The Vindication of Christ

The Vindication of Christ April 27, 2020

I have a question for everyone who thinks about divine judgment. What do you believe is going on? I mean really. Churches teach judgment as an image of the great courtroom beyond the sky to children and youth where everyone’s sins get listed (I suppose with place and time just to establish the fact). Jesus shows up to clean the slate for those who believed in him and the story. Who is being vindicated in this image? Who is in charge of the vindication?

Judgment as Vindication

The United Methodist Church requires candidates for ordination to answer some questions about theology. One question is “what is your understanding of the kingdom of God, the Resurrection, and eternal life?” A few years after these questions are answered a request is made, “Give examples of how the practice of ministry has affected your experience and understanding of: (g) The kingdom of God (h) Resurrection and eternal life.”

The questions appear to dance around the idea of divine judgment. You cannot discuss these three topics without coming to terms with divine judgment. The New Testament gives a lot of information about the topic. Essentially, the General Conference of The United Methodist Church through the Book of Discipline asks how the prospective pastor intends to teach the subject. I asked myself, “how much dancing around the topic am I going to do?”

What I Wanted to Avoid

I live in the buckle of America’s bible belt.  I have heard about the end of the world and god’s constant judgment on the world all of my life. There are small fundamentalist schools where I live that I suspect hold daily exercises of “Rapture practice.” If you believe wrong, you won’t be participating. The message is “you better get right with God, now!” Or as a friend of mine described it “turn or burn.”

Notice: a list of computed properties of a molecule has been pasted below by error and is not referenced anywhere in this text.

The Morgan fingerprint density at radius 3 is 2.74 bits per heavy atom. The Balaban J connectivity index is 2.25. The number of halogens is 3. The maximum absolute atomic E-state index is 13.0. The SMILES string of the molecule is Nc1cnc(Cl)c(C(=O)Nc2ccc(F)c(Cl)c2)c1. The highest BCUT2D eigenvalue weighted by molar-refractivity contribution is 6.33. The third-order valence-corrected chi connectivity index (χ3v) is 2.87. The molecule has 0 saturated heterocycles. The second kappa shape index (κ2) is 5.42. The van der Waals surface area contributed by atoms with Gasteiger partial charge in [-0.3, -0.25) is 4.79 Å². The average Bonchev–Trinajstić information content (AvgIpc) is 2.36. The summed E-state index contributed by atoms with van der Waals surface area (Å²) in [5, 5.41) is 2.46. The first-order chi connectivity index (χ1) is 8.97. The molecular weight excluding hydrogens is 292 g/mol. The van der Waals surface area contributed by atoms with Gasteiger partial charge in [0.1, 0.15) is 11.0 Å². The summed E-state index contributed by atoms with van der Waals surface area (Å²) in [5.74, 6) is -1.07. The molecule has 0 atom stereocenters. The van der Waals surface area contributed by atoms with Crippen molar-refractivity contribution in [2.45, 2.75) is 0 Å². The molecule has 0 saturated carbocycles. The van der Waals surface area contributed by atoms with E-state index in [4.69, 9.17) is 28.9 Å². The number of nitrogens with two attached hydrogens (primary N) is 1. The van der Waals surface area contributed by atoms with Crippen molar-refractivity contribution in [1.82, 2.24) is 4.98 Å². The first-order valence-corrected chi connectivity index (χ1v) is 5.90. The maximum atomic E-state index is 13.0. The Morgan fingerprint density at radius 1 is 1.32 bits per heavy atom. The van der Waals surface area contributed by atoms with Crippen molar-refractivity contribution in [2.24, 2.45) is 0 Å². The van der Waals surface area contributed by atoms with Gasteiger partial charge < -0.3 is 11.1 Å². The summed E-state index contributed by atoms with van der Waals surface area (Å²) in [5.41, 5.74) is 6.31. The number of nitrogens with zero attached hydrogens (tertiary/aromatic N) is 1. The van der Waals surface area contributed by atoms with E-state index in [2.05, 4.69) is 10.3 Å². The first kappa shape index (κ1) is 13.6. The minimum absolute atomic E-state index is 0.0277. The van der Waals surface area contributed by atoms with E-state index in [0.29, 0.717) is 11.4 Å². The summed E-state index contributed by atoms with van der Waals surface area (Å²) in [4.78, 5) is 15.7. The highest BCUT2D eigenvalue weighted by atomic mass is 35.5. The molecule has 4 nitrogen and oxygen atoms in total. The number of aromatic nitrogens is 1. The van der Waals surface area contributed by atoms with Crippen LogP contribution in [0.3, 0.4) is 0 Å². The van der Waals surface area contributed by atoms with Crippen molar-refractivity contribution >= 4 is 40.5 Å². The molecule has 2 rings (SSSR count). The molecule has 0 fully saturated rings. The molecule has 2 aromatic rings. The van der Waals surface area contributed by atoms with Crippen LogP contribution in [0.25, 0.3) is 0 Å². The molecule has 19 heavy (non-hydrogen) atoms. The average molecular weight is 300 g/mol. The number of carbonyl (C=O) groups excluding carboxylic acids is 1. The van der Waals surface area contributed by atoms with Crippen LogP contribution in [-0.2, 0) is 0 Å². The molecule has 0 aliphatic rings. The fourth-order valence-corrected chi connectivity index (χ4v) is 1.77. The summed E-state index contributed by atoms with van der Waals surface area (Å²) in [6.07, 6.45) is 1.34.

I see people who are really looking forward to this end of all things. Some of these people even smile when describing the evil that will occur. I believe I am justified for wanting to get past that kind theological pathology. I said similar words to myself. It was then I knew that I had my answer.

Paul On The Judgment

“Therefore God also highly exalted him and gave him the name that is above every name, so that at the name of Jesus every knee should bend, in heaven and on earth, and every tongue should confess that Jesus Christ is Lord, to the glory of God the Father.” Philippians 2:9-11

The hymn recorded here is not Paul’s own words. Most scholars believe he is quoting an early Christian devotion. Paul’s words in 1 Corinthians 15 are usually used to debate the kind of body described in the Resurrection. God bless you if you jump into that debate. The point Paul makes in both these texts is that the Final Judgement has nothing at all to do with us. It is about what we will see.

We will see the Son of God, Jesus the Christ, vindicated. The Christ will be revealed, blessed, and empowered at the end of all things. He does not exonerate us with a testimony that he paid the price for all of our sins. The scene is not Jesus saying to God, “Nope, that one is mine.” Rather, as the hymn says, once we see this revelation “every knee shall bow and every tongue confess” what we see.

We are not vindicated. Christ is.

What About Us?

We fit into this Easter message of promise. We have a role to play. Our role is to make that confession. Every Easter we declare “Christ is Risen!” And we vindicate Jesus’ words and actions. “Jesus is Lord” is the witness of our actions and beliefs. As Martin Luther King Jr. said, there is a moral arc to the universe that bends toward justice. As this justice is achieved, we learn the laws of love and grace that allows forgiveness as an eventuality for the eternal life.

When I wrote my original answers years ago, one person asked, “Would you clarify what you wrote.” I replied with much the same as I have just said. His next question was, “Why didn’t you just write it that way?”

So, now I have.

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